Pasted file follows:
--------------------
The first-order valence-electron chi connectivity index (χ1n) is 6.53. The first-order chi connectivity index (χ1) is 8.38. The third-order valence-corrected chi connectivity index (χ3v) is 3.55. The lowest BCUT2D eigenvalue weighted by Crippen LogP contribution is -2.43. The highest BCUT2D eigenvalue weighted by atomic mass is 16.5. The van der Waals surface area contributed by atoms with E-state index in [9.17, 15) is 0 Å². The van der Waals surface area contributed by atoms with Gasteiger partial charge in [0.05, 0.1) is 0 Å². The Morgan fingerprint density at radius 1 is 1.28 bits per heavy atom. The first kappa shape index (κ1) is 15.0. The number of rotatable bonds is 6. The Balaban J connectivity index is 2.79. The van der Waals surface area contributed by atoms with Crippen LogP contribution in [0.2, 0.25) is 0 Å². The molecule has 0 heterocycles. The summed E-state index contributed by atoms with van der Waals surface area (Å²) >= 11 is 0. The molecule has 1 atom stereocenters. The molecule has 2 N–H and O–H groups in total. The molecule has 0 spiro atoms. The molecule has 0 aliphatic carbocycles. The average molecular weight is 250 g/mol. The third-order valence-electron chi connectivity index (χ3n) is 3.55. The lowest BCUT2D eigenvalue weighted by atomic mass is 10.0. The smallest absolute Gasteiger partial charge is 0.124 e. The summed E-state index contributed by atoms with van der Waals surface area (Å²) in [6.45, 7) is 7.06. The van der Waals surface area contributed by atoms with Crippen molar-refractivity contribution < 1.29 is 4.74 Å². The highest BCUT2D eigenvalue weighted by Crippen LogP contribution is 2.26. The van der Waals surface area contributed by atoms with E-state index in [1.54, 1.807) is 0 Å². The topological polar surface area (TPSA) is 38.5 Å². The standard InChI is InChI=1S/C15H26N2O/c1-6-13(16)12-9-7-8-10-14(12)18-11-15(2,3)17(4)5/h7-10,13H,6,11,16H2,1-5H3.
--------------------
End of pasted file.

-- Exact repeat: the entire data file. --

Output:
The first-order valence-electron chi connectivity index (χ1n) is 6.53. The first-order chi connectivity index (χ1) is 8.38. The third-order valence-corrected chi connectivity index (χ3v) is 3.55. The lowest BCUT2D eigenvalue weighted by Crippen LogP contribution is -2.43. The highest BCUT2D eigenvalue weighted by atomic mass is 16.5. The van der Waals surface area contributed by atoms with E-state index in [9.17, 15) is 0 Å². The van der Waals surface area contributed by atoms with Gasteiger partial charge in [0.05, 0.1) is 0 Å². The Morgan fingerprint density at radius 1 is 1.28 bits per heavy atom. The first kappa shape index (κ1) is 15.0. The number of rotatable bonds is 6. The Balaban J connectivity index is 2.79. The van der Waals surface area contributed by atoms with Crippen LogP contribution in [0.2, 0.25) is 0 Å². The molecule has 0 heterocycles. The summed E-state index contributed by atoms with van der Waals surface area (Å²) >= 11 is 0. The molecule has 1 atom stereocenters. The molecule has 2 N–H and O–H groups in total. The molecule has 0 spiro atoms. The molecule has 0 aliphatic carbocycles. The average molecular weight is 250 g/mol. The third-order valence-electron chi connectivity index (χ3n) is 3.55. The lowest BCUT2D eigenvalue weighted by atomic mass is 10.0. The smallest absolute Gasteiger partial charge is 0.124 e. The summed E-state index contributed by atoms with van der Waals surface area (Å²) in [6.45, 7) is 7.06. The van der Waals surface area contributed by atoms with Crippen molar-refractivity contribution < 1.29 is 4.74 Å². The highest BCUT2D eigenvalue weighted by Crippen LogP contribution is 2.26. The van der Waals surface area contributed by atoms with E-state index in [1.54, 1.807) is 0 Å². The topological polar surface area (TPSA) is 38.5 Å². The standard InChI is InChI=1S/C15H26N2O/c1-6-13(16)12-9-7-8-10-14(12)18-11-15(2,3)17(4)5/h7-10,13H,6,11,16H2,1-5H3.